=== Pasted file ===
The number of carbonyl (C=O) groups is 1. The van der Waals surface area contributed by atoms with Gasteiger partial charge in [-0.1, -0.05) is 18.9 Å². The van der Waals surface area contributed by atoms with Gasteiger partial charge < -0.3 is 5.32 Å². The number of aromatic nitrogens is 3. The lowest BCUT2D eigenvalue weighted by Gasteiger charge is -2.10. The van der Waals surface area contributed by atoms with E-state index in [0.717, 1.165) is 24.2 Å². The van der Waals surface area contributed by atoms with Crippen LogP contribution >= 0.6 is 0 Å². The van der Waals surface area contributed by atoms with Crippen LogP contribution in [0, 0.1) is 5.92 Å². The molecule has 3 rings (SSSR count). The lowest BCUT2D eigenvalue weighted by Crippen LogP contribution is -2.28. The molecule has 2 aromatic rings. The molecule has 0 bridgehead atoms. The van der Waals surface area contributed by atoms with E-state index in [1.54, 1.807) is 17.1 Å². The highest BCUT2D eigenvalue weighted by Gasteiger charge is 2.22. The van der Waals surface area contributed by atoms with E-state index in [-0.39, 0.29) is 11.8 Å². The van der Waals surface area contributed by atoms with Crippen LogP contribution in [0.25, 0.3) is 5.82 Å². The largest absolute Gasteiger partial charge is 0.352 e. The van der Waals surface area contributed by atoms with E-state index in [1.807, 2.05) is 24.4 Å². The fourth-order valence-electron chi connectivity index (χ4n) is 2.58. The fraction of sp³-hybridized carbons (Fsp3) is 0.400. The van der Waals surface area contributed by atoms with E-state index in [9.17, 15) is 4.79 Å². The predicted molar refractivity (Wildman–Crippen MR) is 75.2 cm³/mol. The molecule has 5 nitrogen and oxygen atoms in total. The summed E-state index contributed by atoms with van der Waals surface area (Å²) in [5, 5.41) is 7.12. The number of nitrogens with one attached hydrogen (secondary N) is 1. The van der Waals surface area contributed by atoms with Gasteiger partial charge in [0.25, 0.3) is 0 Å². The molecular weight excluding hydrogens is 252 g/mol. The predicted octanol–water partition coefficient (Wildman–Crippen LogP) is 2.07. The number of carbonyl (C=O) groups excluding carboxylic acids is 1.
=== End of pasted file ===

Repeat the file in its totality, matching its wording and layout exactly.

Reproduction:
The number of carbonyl (C=O) groups is 1. The van der Waals surface area contributed by atoms with Gasteiger partial charge in [-0.1, -0.05) is 18.9 Å². The van der Waals surface area contributed by atoms with Gasteiger partial charge < -0.3 is 5.32 Å². The number of aromatic nitrogens is 3. The lowest BCUT2D eigenvalue weighted by Gasteiger charge is -2.10. The van der Waals surface area contributed by atoms with E-state index in [0.717, 1.165) is 24.2 Å². The van der Waals surface area contributed by atoms with Crippen LogP contribution >= 0.6 is 0 Å². The van der Waals surface area contributed by atoms with Crippen LogP contribution in [0, 0.1) is 5.92 Å². The molecule has 3 rings (SSSR count). The lowest BCUT2D eigenvalue weighted by Crippen LogP contribution is -2.28. The molecule has 2 aromatic rings. The molecule has 0 bridgehead atoms. The van der Waals surface area contributed by atoms with E-state index in [1.54, 1.807) is 17.1 Å². The highest BCUT2D eigenvalue weighted by Gasteiger charge is 2.22. The van der Waals surface area contributed by atoms with E-state index in [-0.39, 0.29) is 11.8 Å². The van der Waals surface area contributed by atoms with Crippen LogP contribution in [0.25, 0.3) is 5.82 Å². The largest absolute Gasteiger partial charge is 0.352 e. The van der Waals surface area contributed by atoms with E-state index in [1.807, 2.05) is 24.4 Å². The fourth-order valence-electron chi connectivity index (χ4n) is 2.58. The fraction of sp³-hybridized carbons (Fsp3) is 0.400. The van der Waals surface area contributed by atoms with E-state index in [9.17, 15) is 4.79 Å². The predicted molar refractivity (Wildman–Crippen MR) is 75.2 cm³/mol. The molecule has 5 nitrogen and oxygen atoms in total. The summed E-state index contributed by atoms with van der Waals surface area (Å²) in [5, 5.41) is 7.12. The number of nitrogens with one attached hydrogen (secondary N) is 1. The van der Waals surface area contributed by atoms with Gasteiger partial charge in [0.25, 0.3) is 0 Å². The molecular weight excluding hydrogens is 252 g/mol. The predicted octanol–water partition coefficient (Wildman–Crippen LogP) is 2.07. The number of carbonyl (C=O) groups excluding carboxylic acids is 1.